The referendum was a surprise move by Mr. Tsipras, announced early Saturday, as he declared that voters should decide whether to accept the terms of the creditors’ latest aid proposal — terms he considers onerous.

Greece’s creditors — the other 18 eurozone countries, the European Central Bank and the International Monetary Fund — in effect cut off negotiations with Mr. Tsipras after he called for the referendum,

Now Michael Birnbaum at the Washington Post

Negotiations over Greece’s future have been dragging for months. The disagreements are about the extent of the painful reforms it must make to continue receiving the rescue funds that keep the nation’s finances afloat. But talks came to a halt Saturday after Tsipras announced he would hold a referendum on July 5 to ask Greeks whether they would accede to the austerity demands of the nation’s creditors. Greek leaders have urged their citizens to vote no.

This is not exactly accurate -- the extent of austerity in the Greek proposal and in the Institutions proposal is roughly the same. the deadlock is over tax increases versus pension cuts. Also "reforms" is a charged word -- there is an automatic guess that reforms are improvements. Since the agreed type of further reforms is more of the policy which has been followed by a 25% decline in GDP, this presumption should not be encouraged. In particular "painful reforms" suggests short term pain for long term gain. This is the sincere belief of the heads of the institutions formerly known as the troika. However it is not supported by evidence and is hard to reconcile with either recent data or data from the 30s and 40s. I almost typed of "experts" at the institutions, but I think it is fairly clear that head IMF economist O J Blanchard disagrees. (so, by the way, does Neil Irwin see above).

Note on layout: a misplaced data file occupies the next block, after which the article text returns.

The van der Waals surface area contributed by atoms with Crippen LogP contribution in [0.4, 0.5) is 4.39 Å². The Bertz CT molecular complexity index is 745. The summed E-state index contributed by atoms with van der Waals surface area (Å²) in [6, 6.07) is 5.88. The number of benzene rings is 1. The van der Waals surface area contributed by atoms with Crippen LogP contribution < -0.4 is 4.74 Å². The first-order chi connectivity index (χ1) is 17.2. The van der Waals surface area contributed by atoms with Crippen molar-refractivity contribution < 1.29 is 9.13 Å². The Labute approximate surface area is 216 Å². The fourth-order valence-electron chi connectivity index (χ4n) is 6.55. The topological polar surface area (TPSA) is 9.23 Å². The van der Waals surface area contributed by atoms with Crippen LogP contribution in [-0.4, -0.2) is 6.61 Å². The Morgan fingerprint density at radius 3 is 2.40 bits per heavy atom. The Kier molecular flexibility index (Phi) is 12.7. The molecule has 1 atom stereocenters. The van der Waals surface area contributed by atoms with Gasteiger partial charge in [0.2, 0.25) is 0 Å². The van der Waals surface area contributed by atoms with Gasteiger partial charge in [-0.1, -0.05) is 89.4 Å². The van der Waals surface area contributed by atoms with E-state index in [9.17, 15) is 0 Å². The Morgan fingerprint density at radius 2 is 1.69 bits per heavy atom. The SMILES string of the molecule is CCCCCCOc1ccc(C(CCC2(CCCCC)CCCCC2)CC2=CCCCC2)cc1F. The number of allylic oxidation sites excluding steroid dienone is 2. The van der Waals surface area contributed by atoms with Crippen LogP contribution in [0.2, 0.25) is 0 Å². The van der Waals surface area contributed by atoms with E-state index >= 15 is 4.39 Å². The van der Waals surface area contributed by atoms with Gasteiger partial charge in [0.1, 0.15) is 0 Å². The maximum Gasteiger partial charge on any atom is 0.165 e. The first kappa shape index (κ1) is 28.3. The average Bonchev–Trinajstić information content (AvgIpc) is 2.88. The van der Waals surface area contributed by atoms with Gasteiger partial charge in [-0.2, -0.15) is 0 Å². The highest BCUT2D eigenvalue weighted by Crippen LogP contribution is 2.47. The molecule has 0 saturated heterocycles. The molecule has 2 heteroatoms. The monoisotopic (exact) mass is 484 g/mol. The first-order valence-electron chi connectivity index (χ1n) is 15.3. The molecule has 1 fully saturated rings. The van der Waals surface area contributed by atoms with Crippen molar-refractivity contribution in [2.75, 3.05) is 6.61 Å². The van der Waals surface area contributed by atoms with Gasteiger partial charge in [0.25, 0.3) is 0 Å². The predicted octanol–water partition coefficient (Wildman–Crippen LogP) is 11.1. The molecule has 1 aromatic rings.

I think the three articles suffer to different extents from the fact that Greek leaders did not stick with their role as radical leftist rejectors of austerity. The nature of the Eurogroup debate changed radically last week when the Greeks attempted to surrender.

This is history now, but I think there is some value in remembering the distant past of last week. The evidence that European leaders who together have a veto are unwilling to compromise at all with Greece is useful to anyone trying to predict the medium run future.

very shocking update: Paul Krugman too

That’s why successive Greek governments have acceded to austerity demands, and why even Syriza, the ruling leftist coalition, was willing to accept the austerity that has already been imposed. All it asked for was, in effect, a standstill on further austerity.

Krugman also advises Greeks to vote no. He is certainly opposed to further austerity and he is not inclined to Ballance. In fact, I learned of the outrageous antics of the Troika from him here "the creditors keep rejecting Greek proposals on the grounds that they rely too much on taxes and not enough on spending cuts."

Forgetting where I first read that and considering DeLong's two rules regarding Krugman, I checked to make sure that Greece had indeed proposed further austerity. Greece definitely proposed further tax increases and pension cuts.

Among the key sticking points

Athens has stuck with its demand for a one-time 12 per cent tax on all corporate profits above €500,000, a measure the government estimates will raise nearly €1.4bn by the end of next year